• Reyes, Guillermo; Borghei, Maryam; King, Alistair W. T.; Lahti, Johanna; Rojas, Orlando J. (2019)
    Cellulose nanofiber films (CNFF) were treated via a welding process using ionic liquids (ILs). Acid base-conjugated ILs derived from 1,5-diazabicyclo[4.3.0]non-5-ene [DBN] and 1-ethyl-3-methylimidazolium acetate ([emim][OAc]) were utilized. The removal efficiency of ILs from welded CNFF was assessed using liquid-state nuclear magnetic resonance (NMR) spectroscopy and Fourier transform infrared spectroscopy (FTIR). The mechanical and physical properties of CNFF indicated surface plasticization of CNFF, which improved transparency. Upon treatment, the average CNFF toughness increased by 27%, and the films reached a Young's modulus of similar to 5.8 GPa. These first attempts for IL "welding" show promise to tune the surfaces of biobased films, expanding the scope of properties for the production of new biobased materials in a green chemistry context. The results of this work are highly relevant to the fabrication of CNFFs using ionic liquids and related solvents.
  • Reigada, Inés; Pérez-Tanoira, Ramon; Patel, Jayendra; Savijoki, Kirsi; Yli-Kauhaluoma, Jari; Kinnari, Teemu; Fallarero, Adyary (2020)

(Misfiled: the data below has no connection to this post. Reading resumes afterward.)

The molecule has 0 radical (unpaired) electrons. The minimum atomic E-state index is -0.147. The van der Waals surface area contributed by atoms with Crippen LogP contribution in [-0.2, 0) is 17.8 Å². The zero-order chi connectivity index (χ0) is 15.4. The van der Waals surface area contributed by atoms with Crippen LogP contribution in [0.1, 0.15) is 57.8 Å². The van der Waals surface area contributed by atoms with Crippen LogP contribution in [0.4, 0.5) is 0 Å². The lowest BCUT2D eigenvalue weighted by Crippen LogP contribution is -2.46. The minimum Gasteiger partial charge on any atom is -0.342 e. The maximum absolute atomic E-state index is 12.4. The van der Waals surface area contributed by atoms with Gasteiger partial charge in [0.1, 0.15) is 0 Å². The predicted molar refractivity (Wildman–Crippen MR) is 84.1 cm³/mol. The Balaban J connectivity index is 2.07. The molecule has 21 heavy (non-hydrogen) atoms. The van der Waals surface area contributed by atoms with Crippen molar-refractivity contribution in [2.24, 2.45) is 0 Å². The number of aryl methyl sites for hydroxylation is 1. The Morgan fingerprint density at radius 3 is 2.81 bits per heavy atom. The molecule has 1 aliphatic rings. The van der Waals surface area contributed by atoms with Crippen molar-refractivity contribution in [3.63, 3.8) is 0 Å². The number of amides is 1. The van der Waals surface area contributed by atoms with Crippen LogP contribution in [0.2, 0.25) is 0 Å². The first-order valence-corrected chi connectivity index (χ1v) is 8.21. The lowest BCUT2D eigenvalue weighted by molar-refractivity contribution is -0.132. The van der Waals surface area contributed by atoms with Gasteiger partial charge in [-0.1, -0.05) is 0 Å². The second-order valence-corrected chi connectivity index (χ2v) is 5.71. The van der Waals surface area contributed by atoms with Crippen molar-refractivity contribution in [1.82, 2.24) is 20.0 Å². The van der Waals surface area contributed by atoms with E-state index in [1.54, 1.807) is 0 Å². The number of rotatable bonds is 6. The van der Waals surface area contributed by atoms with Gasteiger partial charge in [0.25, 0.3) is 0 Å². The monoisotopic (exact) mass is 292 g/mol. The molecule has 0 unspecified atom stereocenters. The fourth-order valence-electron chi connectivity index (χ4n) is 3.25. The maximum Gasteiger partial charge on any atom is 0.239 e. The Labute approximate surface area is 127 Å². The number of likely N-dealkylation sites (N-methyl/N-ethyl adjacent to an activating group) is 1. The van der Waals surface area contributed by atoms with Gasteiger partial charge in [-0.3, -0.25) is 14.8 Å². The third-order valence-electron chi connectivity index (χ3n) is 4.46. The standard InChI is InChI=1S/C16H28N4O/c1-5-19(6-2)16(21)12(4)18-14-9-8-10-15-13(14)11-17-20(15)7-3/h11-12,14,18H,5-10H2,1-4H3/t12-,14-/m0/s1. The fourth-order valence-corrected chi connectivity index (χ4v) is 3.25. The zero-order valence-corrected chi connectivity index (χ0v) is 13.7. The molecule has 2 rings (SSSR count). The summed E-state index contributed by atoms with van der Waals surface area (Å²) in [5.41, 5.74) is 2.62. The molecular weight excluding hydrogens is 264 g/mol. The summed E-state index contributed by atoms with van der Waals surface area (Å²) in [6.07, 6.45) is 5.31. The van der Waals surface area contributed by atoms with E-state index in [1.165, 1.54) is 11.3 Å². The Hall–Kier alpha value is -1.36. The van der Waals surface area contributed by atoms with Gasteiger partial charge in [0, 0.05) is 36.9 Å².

Biofilm-mediated infection is a major cause of bone prosthesis failure. The lack of molecules able to act in biofilms has driven research aimed at identifying new anti-biofilm agents via chemical screens. However, to be able to accommodate a large number of compounds, the testing conditions of these screenings end up being typically far from the clinical scenario. In this study, we assess the potential applicability of three previously discovered anti-biofilm compounds to be part of implanted medical devices by testing them on in vitro systems that more closely resemble the clinical scenario. To that end, we used a competition model based on the co-culture of SaOS-2 mammalian cells and Staphylococcus aureus (collection and clinical strains) on a titanium surface, as well as titanium pre-conditioned with high serum protein concentration. Additionally, we studied whether these compounds enhance the previously proven protective effect of pre-incubating titanium with SaOS-2 cells. Out of the three, DHA1 was the one with the highest potential, showing a preventive effect on bacterial adherence in all tested conditions, making it the most promising agent for incorporation into bone implants. This study emphasizes and demonstrates the importance of using meaningful experimental models, where potential antimicrobials ought to be tested for the protection of biomaterials in translational applications.